In place of my usual slot of three reviews, I thought I’d finally set down finger to keyboard on the Oscar nominations, for the internet record. Aand you can call me on these, folks. In fact, I more than invite such a thing; I welcome a challenge to my authoritah, and I’d love to get some real discussion going on about this up and coming awards ceremony, as opposed to any of those – other film blogs, with their shiny banners and whatnot.
I’ll never be as big a fan of Pixar as everyone else seems to be – individual films, like WALL-E and Ratatouille, I certainly have a healthy fondness for, but as a whole, their output of work for the last decade hasn’t really pulled me in the same way that it has so many others. I love that they’re trying to keep what they call ‘traditional animation’ alive, but I think that too many of their films seem to fall just short of a concrete realization, either because too much of the writing comes off as overly sentimental, or the humorous elements often seem a little too pat, or any number of other things. Up! falls in with this crowd – like everyone else has said, the first ten minutes alone could easily win the Best Animated Short, but the film keeps going, and falls to the same problems that have faulted a lot of Pixar’s other movies, that I mentioned above. Quentin Tarantino’s Inglourious Basterds I wasn’t all that crazy about, either – I picked his Kill Bill films for the “rest of the best of the decade” epilogue for the project some weeks back, but it’s this film more than any other that kind of defines all of the problems I have with his filmmaking style, something that I could probably write an entirely other post about. Of the giant crop to pick from, there are two that my heart really stands behind – those being Neil Blomkamp’s District 9, and Kathryn Bigelow’s The Hurt Locker; though, if I had to bet money, it’d be the latter. The guiding hand of the former is obviously a new one to film, and in a few places, this does become a little overly obvious. The Hurt Locker, on the other (other) hand, comes with a sure and strong hand by a director already experienced with the form, and it more than shows. So, it ultimately gets my support – and, I have to say, I love the fact that three tried-and-true visceral action films have gotten nominated for the top prize. This kind of thing hasn’t happened in a long time. And, I swear to Christ if AVATAR even comes close to winning I’m going to go crazy and do an Indian fire-dance, so help me.
Similarly, with my preference for Best Picture being The Hurt Locker, I have to go with Kathryn Bigelow for this one, although this does pose an intriguing opportunity to present Tarantino with the award that he seems to be aiming for. I can’t say that I enjoyed Precious as much as so many others did – it seemed very much like a more contemporary version of John Waters’ Pink Flamingos, or something like that. And, while that film was enjoyable, I probably wouldn’t present it with any sort of award, myself. There’s so much here that is almost laughably over-the-top and presented with such a glamorously greasy sheen that it just kind of makes you feel bloated and dirty after watching it. Why is James Cameron even here?
Here, I’ll deviate from my crush on The Hurt Locker for a minute – this one can only go to Jeff Bridges portrayal of Bad Blake from Crazy Heart, rightfully. I’ll be that guy and say I wouldn’t mind if this film replaced AVATAR in running for Best Picture – but, it’s Jeff Bridges understatedly humanistic performance that the entire film hinges on, one that gets so rightfully to the heart of its character that you feel like you’ve known this guy for a long, long time. His accent feels so well-worn, rough around the edges, that at times the film seems like it would almost need subtitles for anyone not accustomed to that kind of quick, Texan drawl he does so well at replicating. Indeed, this character reminded me so much of my own father, in mannerisms and dress as well as the trace of his life through the picture, that it’s almost eerie. Go, Bridges. Go.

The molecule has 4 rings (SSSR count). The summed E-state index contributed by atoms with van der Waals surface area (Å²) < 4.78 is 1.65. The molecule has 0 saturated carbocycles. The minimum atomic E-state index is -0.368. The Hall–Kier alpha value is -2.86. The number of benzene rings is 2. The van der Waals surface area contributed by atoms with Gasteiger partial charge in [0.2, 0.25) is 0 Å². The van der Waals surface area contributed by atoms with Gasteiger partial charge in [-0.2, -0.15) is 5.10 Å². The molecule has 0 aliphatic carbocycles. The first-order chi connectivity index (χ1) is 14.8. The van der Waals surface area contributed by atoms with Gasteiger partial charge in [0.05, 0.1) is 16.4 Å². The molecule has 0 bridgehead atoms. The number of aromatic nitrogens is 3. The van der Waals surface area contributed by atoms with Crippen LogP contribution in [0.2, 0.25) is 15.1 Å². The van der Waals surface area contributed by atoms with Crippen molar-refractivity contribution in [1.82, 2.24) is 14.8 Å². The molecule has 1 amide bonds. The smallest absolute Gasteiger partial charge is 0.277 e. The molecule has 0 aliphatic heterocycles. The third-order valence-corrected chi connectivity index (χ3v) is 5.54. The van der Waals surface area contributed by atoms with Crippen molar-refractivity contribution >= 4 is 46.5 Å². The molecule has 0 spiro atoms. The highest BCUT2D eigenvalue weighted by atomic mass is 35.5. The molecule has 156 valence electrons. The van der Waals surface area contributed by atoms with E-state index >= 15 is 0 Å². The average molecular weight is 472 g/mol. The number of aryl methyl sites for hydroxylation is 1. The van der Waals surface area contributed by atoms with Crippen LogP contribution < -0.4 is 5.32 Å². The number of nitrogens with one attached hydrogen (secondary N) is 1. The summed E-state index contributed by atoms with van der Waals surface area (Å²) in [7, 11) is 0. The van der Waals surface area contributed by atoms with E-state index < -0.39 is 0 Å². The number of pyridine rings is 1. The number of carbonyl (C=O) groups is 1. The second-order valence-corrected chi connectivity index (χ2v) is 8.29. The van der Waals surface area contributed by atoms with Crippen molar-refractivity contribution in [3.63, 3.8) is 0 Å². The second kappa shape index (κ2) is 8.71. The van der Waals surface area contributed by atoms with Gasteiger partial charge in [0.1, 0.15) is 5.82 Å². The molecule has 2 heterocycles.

Yeah, we could all say, “does Meryl Streep really need another one of these?” And, the answer is – well, she deserves it, I think. Yes, it’s imitation, and the Academy seems to have a real thing for succinct imitation, obviously. But, I think there comes a point where a performance can move past being just imitation and into being a character and performance all its own – and, Streep’s turn as cook Julia Child goes well past this barrier, seeming to capture that intangible familiarity behind the laugh of her character, something that would only emerge as hollow from any other, I’m certain. Also, it must be said that I can’t say that I found any of the other nominated performances that astounding, outside of maybe Gabourey Sidibe’s Claireece Jones, despite the rest of the film.
Best Supporting Actor
Unfortunately, the same could also be said for this category as well. But, despite the overall unfulfilling nature of the film it was a part of, Christopher Waltz’ Hans Linda from Inglourious Basterds is the one idiosyncrasy – it’s a shame there weren’t more, but what a twitchy, unpleasantly staid man Waltz has created, here. With a smile a bit too wide, and teeth within just a bit too white. Nervousness incarnate.
Best Supporting Actress
I would love to see Mo’nique win, just for the sheer novelty of such a thing – that’s not a crack against her, you readers must understand. But, I used to watch The Parkers on UPN all the time, back in the day, and while it might be to my own detriment, I can’t help but see her still as “loud, man-crazy Mrs. Parker,” and all of that kind of thing. Maybe this is coloring my opinion of her work in Precious as well, but that’s kind of a given, isn’t it? I think my heart really lies with Maggie Gyllenhaal’s young mother, from Crazy Heart. There’s a particularly strong sense of honesty, here – and, I don’t know why this was relegated to the Supporting Actress position, as she occupies almost as much time in the film as Jeff Bridges’ Bad Blake.